A former butcher, carer and jeweller were among the 10 new student police officers welcomed to Hertfordshire Constabulary this week.
Proud families and friends gathered at police headquarters in Welwyn Garden City on Monday 9 May to watch as Chief Constable Charlie Hall presented the new police officers framed certificates to mark the end of their initial training. The group also included a former Police Community Support Officer.
“I take great pleasure and pride in welcoming our new police officers into the Hertfordshire police family,” he said. “It is wonderful to have their parents, family and friends in the audience because I know they have a huge amount of pride at what they’ve already achieved.
“I like to reassure their families that we will look after their loved ones, we are one big family, and we look out for each other. We train them well and work as one big team. Policing really is a superb career choice, I’ve never regretted it because the cliché is true – no two days are the same and it is so rewarding to make a difference to people’s lives and our communities.”
The student officers now start their first postings with two officers based in both Bishop’s Stortford and Stevenage, and one officer heading to Berkhamsted, Borehamwood, Cheshunt, Hertford, Letchworth and London Colney.
Their initial training included a mixture of classroom based and practical sessions, covering a vast range of topics including law and powers, personal safety and dealing with volatile situations, first aid and safeguarding vulnerable victims. On-the-job training continues for three years until officers are declared fit for independent patrol and graduate.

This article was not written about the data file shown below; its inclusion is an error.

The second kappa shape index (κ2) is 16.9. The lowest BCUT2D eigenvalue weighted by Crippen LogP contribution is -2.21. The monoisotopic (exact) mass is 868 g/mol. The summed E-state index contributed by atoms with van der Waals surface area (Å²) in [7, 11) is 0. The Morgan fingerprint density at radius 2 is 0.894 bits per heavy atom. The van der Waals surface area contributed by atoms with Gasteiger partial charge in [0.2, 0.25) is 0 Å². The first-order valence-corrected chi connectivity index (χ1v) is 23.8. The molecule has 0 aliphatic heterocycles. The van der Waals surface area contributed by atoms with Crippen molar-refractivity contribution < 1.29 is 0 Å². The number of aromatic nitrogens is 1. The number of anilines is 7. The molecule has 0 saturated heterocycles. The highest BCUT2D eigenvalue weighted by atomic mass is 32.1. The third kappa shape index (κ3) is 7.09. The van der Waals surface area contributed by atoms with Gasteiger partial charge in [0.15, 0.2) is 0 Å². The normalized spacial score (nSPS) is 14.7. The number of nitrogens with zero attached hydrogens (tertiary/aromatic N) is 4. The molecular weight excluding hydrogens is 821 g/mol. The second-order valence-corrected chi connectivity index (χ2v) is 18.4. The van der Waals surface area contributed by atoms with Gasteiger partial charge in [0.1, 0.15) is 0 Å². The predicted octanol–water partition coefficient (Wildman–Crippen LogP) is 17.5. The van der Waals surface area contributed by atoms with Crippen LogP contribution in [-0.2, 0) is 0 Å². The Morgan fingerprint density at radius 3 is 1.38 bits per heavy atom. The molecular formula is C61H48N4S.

“We’re still recruiting police officers from all backgrounds and walks of life, and I would especially encourage applications from Black, Asian and ethnic minority people as we want to represent the communities we serve. Our dedicated Positive Action recruitment team are there to support you, with serving officers volunteering to mentor hopefuls as they prepare their application. Just get in touch.”
There are two main entry routes which all involve on-the-job training after an initial course:
👉 Police Constable Degree Apprenticeship (PCDA) – join as a police officer and achieve a BSc (Hons) degree in Professional Policing Practice. This is a three-year, work-based, practical and vocational degree.
👉 Degree Holder Entry Programme (DHEP) – graduates with a degree in any subject can achieve a Graduate Diploma in Professional Policing Practice while training as a police officer over two years.
And coming to a close soon:
👉 Initial Police Learning and Development Programme (IPLDP) course – our old-style course where you can train to be a police officer over two years without the academic course.
David Lloyd, Police and Crime Commissioner for Hertfordshire, said: “I would like to welcome these new officers to Hertfordshire Constabulary. They are embarking on a challenging career, but one which brings huge rewards, opportunities and makes a real difference to our community.
“For several years now, I have increased the council tax because residents have told me they want extra officers on the streets. The Constabulary and I have delivered on this and Hertfordshire now has more frontline officers than ever in its history.”